A’ja Wilson already has a statue. Now she needs a ring.

LAS VEGAS — Roscoe Wilson Jr. goes to see his daughter at least once per week.

There’s no conversation — Roscoe just hangs out and watches her for 15 or 20 minutes, maybe takes a few pictures. Sometimes he doesn’t even get out of the car.

Mostly, Roscoe gazes up at A’ja, who’s standing there on one foot, more than 11 feet tall, bronzed from head to toe, basketball in hand, ponytail streaming behind her. The statue of the two-time WNBA MVP was installed on the campus of the University of South Carolina in 2021, and Roscoe can’t stay away.

I don’t want to sound like I’m crazy, but hey, you know,” Roscoe said with a laugh.

Eva Wilson essentially rolls her eyes at her husband’s routine. He’ll even make excuses for why he wound up outside Colonial Life Arena, where the Gamecocks play their home games. The statue is the third on the Columbia campus to represent a specific individual and is the first of a woman.

“ ‘Oh, I just happened to be [over there]’ — you didn’t happen to be nowhere,” Eva said, mimicking their conversations. “You ain’t happen to be by the statue. I’m like, ‘Roscoe, really?’ It would not surprise me, to be honest, if Roscoe [did] go every day.

“If somebody said, ‘Eva, I work at the Colonial Life Arena and I see your husband every day,’ it wouldn’t surprise me. And I work downtown — what, two miles from it — and I don’t.”

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They were on the court next to the real A’ja Wilson on Sunday, beaming with pride, as she received her second MVP trophy from Commissioner Cathy Engelbert before the start of the WNBA Finals. She has led the Aces to the championship series for the second time since the franchise moved to Sin City in 2018. The team drafted Wilson with the No. 1 pick that year, has advanced to the semifinals in four straight playoffs — losing, 3-0, to the Seattle Storm in the 2020 Finals — and won a franchise-record 26 games this season. The Aces and Connecticut Sun began their best-of-five series Sunday; Las Vegas took a 1-0 lead with a 67-64 victory at home.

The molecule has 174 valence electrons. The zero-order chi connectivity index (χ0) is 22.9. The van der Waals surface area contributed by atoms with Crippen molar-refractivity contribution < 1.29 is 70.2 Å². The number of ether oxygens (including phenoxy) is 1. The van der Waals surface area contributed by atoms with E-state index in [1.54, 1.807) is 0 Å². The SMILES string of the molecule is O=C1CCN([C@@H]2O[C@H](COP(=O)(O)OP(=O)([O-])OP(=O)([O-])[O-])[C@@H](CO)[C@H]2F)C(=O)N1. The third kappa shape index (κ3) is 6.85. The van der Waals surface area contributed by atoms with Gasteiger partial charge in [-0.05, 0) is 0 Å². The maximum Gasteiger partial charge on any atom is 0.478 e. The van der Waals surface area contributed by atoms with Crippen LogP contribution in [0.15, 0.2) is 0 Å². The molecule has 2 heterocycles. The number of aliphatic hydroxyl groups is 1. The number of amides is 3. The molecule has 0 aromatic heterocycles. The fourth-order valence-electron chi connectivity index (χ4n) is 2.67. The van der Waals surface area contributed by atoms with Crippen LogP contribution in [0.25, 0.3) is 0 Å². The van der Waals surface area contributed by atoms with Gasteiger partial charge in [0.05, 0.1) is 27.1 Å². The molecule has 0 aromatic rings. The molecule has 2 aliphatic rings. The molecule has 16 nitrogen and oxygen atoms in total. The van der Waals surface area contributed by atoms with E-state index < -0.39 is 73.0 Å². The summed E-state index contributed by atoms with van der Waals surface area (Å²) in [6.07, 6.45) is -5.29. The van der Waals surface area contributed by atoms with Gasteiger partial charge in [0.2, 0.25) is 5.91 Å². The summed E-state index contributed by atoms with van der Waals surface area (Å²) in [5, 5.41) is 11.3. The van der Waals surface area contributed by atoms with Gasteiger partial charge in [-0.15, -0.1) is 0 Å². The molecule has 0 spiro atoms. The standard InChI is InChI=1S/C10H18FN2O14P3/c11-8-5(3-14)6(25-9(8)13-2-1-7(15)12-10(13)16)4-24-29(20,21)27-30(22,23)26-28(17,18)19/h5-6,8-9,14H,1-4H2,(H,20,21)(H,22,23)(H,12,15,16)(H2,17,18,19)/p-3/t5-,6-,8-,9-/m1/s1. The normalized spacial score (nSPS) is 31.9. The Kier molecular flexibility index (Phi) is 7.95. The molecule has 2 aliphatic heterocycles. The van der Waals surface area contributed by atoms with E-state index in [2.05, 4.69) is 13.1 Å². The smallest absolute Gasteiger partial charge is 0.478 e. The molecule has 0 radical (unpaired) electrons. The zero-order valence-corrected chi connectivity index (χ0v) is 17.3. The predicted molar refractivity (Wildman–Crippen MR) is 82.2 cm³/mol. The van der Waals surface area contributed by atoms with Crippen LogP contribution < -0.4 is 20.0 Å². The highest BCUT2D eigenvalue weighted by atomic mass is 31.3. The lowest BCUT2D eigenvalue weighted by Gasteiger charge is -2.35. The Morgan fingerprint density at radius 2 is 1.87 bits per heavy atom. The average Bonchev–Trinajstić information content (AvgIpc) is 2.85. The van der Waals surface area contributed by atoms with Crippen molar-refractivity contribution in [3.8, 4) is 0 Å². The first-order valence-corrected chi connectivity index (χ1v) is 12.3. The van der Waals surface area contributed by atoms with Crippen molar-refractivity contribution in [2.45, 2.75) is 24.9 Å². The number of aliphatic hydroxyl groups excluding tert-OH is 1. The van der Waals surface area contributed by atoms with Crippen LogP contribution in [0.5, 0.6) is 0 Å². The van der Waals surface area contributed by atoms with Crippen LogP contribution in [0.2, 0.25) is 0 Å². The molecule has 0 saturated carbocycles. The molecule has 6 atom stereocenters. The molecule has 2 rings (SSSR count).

Wilson, who is named after a Steely Dan song, also won her first defensive player of the year award this season. She averaged 19.5 points, 9.4 rebounds and 1.9 blocks and shot 50.1 percent from the field while extending her offensive weaponry beyond the three-point line for the first time in her career. In the Game 1 victory, she set the tone early and finished with 24 points, 11 rebounds, four blocks and two steals.

Wilson made sure to mention her parents when talking about winning the award, something she said she wasn’t gunning for despite it being a two-woman race between her and Seattle forward Breanna Stewart. She called them before the announcement and received screams in response.

These moments have been decades in the making: Her parents represent a dichotomy of her growth as a person. Roscoe is a former professional basketball player who spearheaded her development on the court. Eva handles things off the court in a stern yet loving manner. She runs her daughter’s Burnt Wax candle company and tries to keep her from buying too many handbags — an interest passed down from Eva — as she teaches the 26-year-old about finances. The lecture from Eva may not have worked so well: Wilson walked into the Game 1 postgame news conference with a new Louis Vuitton bag.

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“It was just a feeling that just never gets old,” Wilson said of making the call to her parents. “I’m so glad that they’re able to enjoy this moment with me . . . because without them there is no me — without them taking those sacrifices and driving me to those AAU games where I played zero minutes. It’s big.”

The Wilsons wouldn’t even wash that AAU jersey — No. 22 on the Palmetto 76ers — when their daughter got home. At first, she wasn’t playing enough to get it dirty. They considered whether the financial commitment was worth it. Eva joked that A’ja was content with being a cheerleader for her teammates.